Saturday, February 26, 2011
Writing this post from the campus of Northeastern University in Boston. I'm at a conference of food activists, attending workshops and the like.
This post is going to be a bit diffuse and broad-brush, a summary of all the cool things I learned this morning. A lot of these issues require much more in-depth research and discussion. So I'll come back to many of them in future postings. For now the smorgasbord:
This is an issue I had not thought or heard about before today. North Dakota is an example of a place with a state-owned bank. The advantage is that the bank can respond to regional issues in a way that multinational corporations like Bank of America or Chase simply cannot do. For example: a hail-storm wipes out all the crops in North Dakota. BoA has no sympathy. A state=owned bank, with closer ties to the farmers, can forgive that year's payments because it understands the local issues. In other words, local economies require local financing and a fundamental overhaul of the American monetary/banking system. Oregon and Maryland have state-owned banks in the works.
/Nutritional mythology and misleading terminology
Is sugar really just an empty calorie? A more accurate term might be anti-nutrient, since sugar impairs the body's ability to absorb b vitamins and minerals.
Is childhood obesity an epidemic? Or is it just a symptom of declining childhood health, which actually contributes to a host of diseases such as asthma, eczema, diabetes, and cancer.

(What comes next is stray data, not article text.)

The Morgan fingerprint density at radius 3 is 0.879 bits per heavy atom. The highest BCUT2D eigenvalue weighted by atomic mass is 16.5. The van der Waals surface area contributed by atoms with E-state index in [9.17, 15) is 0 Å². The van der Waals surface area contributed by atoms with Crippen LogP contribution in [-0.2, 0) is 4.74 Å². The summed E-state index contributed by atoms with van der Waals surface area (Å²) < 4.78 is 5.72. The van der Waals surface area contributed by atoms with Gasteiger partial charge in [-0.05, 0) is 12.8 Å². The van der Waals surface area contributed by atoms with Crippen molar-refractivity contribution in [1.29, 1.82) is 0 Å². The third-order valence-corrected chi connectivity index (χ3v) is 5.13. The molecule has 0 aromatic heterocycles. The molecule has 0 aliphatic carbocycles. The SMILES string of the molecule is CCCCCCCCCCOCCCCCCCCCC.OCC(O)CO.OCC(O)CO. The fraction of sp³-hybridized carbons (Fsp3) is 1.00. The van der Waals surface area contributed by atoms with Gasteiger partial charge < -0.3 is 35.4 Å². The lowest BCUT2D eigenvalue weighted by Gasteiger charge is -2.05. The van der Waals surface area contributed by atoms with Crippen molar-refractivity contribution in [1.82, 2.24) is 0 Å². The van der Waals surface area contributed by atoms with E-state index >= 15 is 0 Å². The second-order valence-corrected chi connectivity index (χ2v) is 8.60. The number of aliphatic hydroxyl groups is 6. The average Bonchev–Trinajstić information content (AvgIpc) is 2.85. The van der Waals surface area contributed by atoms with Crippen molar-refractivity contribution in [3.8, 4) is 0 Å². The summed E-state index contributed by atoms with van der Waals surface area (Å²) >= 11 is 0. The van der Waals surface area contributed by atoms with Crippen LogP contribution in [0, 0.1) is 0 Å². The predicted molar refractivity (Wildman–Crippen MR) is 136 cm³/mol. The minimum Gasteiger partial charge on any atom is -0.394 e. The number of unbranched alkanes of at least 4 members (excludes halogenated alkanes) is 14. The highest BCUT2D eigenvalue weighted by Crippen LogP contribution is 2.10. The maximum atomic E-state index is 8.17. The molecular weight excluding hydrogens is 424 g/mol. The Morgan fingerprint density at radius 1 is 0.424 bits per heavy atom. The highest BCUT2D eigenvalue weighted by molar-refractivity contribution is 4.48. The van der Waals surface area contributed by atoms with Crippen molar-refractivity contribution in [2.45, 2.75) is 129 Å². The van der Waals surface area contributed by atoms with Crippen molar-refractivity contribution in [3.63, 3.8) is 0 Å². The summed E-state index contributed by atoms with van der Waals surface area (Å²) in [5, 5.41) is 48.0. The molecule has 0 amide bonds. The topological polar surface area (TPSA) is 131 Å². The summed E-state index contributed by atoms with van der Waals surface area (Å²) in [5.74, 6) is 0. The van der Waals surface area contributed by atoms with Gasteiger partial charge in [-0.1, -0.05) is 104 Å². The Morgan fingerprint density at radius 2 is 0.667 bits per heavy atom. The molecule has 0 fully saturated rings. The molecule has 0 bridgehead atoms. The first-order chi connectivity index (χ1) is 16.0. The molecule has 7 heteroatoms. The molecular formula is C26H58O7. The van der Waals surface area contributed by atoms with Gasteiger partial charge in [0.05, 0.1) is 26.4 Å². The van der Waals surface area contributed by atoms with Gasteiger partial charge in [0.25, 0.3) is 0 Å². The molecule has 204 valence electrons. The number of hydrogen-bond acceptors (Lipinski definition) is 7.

Friday, February 18, 2011
This post is a series of drawings I made based on this painting. Matisse's image infected my mind, and this is what came out the other side. The first four images are sharpie, and the final one, the combination between Dali and Matisse, is sharpie and pastel.
Friday, February 4, 2011
This is a story that was written exquisite corpse style with some of my friends. Without further ado, here it is:
Every now and again, she just needed to hang upside down. It made her think of how things used to be, before people started walking around on their hands, or with pogo sticks attached to their heads in some unusual cases. Very unusual cases, indeed. There is no sadder sight than a newborn child with a teeny-tiny pogo stick already developing. The disease had, at that time, become highly contagious. Every young boy quickly realizes the importance of comparing the size of his pogo stick with those of his friends. His mother wept for days, anticipating the torment and and eventual pogo stick complex the boy would one day develop. Which is why a very skilled hypnotist quickly entered into his life. Every thursday at 3:00 PM he would be lead through hypnotic exercises with the purpose of elongation. Until, one day, he became Stretch Armstrong and could do anything he wished.